People with endocrine disorders may see their condition worsen as a result of COVID-19, according to a new review published in the Journal of the Endocrine Society.
“We explored the previous SARS outbreak caused by the very similar virus SARS-CoV-1 to advise endocrinologists involved in the care of patients with COVID-19,” said Noel Pratheepan Somasundaram of the National Hospital of Sri Lanka in Colombo, Sri Lanka. “The virus that causes COVID-19 — SARS-CoV-2 — binds to the ACE2 receptor, a protein which is expressed in many tissues. This allows the virus to enter endocrine cells and cause the mayhem associated with the disease.”
SARS-CoV-2 can cause loss of smell and gain entry to the brain. In past coronavirus infections such as the SARS epidemic in 2003, many patients developed a post-viral syndrome with fatigue. This could in part be caused by adrenal insufficiency, a condition where the adrenal glands do not make enough cortisol, as a result of damage to the pituitary system. During the SARS epidemic, patients who developed adrenal insufficiency typically recovered within one year.
“Testing for cortisol deficiency and treating patients with steroids may become a vital treatment strategy,” Somasundaram said. “Very recent studies have demonstrated lowered mortality in severely-ill patients with COVID-19 treated with the steroid dexamethasone.”
COVID-19 also could lead to new cases of diabetes and worsening of existing diabetes. The SARS-CoV-2 virus attaches to ACE2, the main entry point into cells for coronavirus, and disrupts insulin production, causing high blood glucose levels in some patients. The authors highlight the need for strict glucose monitoring in patients with COVID-19 as a measure to maximize recovery.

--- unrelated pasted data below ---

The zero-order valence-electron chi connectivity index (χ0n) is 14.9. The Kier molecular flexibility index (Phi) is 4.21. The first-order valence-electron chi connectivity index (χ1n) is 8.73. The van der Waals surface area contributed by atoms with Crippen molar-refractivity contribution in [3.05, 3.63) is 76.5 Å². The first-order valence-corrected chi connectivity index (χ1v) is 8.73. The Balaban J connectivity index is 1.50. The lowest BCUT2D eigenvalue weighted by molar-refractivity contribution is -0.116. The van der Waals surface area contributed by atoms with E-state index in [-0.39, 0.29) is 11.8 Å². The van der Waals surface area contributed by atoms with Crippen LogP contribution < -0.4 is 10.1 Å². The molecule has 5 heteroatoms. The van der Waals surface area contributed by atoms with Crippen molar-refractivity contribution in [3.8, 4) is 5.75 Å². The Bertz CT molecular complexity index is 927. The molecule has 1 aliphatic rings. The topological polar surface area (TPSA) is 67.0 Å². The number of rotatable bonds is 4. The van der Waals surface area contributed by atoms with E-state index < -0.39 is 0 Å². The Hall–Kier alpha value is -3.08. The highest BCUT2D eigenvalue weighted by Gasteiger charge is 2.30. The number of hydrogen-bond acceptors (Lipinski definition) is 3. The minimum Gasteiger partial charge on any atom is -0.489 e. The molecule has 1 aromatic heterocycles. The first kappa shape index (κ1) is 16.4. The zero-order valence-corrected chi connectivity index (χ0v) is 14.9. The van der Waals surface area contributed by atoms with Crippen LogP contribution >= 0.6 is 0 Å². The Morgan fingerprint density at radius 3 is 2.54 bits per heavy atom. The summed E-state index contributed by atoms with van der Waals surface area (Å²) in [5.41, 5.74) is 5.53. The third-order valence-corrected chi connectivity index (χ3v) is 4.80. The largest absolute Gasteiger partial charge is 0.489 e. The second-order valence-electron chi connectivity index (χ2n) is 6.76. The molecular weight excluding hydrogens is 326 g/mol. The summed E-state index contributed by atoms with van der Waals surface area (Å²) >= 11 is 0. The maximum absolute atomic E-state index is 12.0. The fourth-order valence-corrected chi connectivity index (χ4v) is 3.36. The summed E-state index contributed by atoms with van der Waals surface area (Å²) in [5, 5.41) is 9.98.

“People with vitamin D deficiency may be more susceptible to coronavirus and supplementation could improve outcomes, though evidence on the subject is mixed,” Somasundaram said.
Reference: “The Impact of SARS-Cov-2 Virus Infection on the Endocrine System” 2 July 2020, Journal of the Endocrine Society.
Other authors include: Ishara Ranathunga, Vithiya Ratnasamy, Piyumi Sachindra Alwis Wijewickrama, Harsha Anuruddhika Dissanayake, Nilukshana Yogendranathan, Manilka Sumanatilleke and Kavinga Kalhari Kobawaka Gamage of the National Hospital of Sri Lanka; Nipun Lakshitha de Silva of the National Hospital of Sri Lanka and the General Sir John Kotelawala Defence University in Colombo, Sri Lanka; Prasad Katulanda of the National Hospital of Sri Lanka and the University of Colombo in Sri Lanka; and Ashley Barry Grossman of the University of Oxford and Queen Mary University of London in the United Kingdom.
The study received no external funding.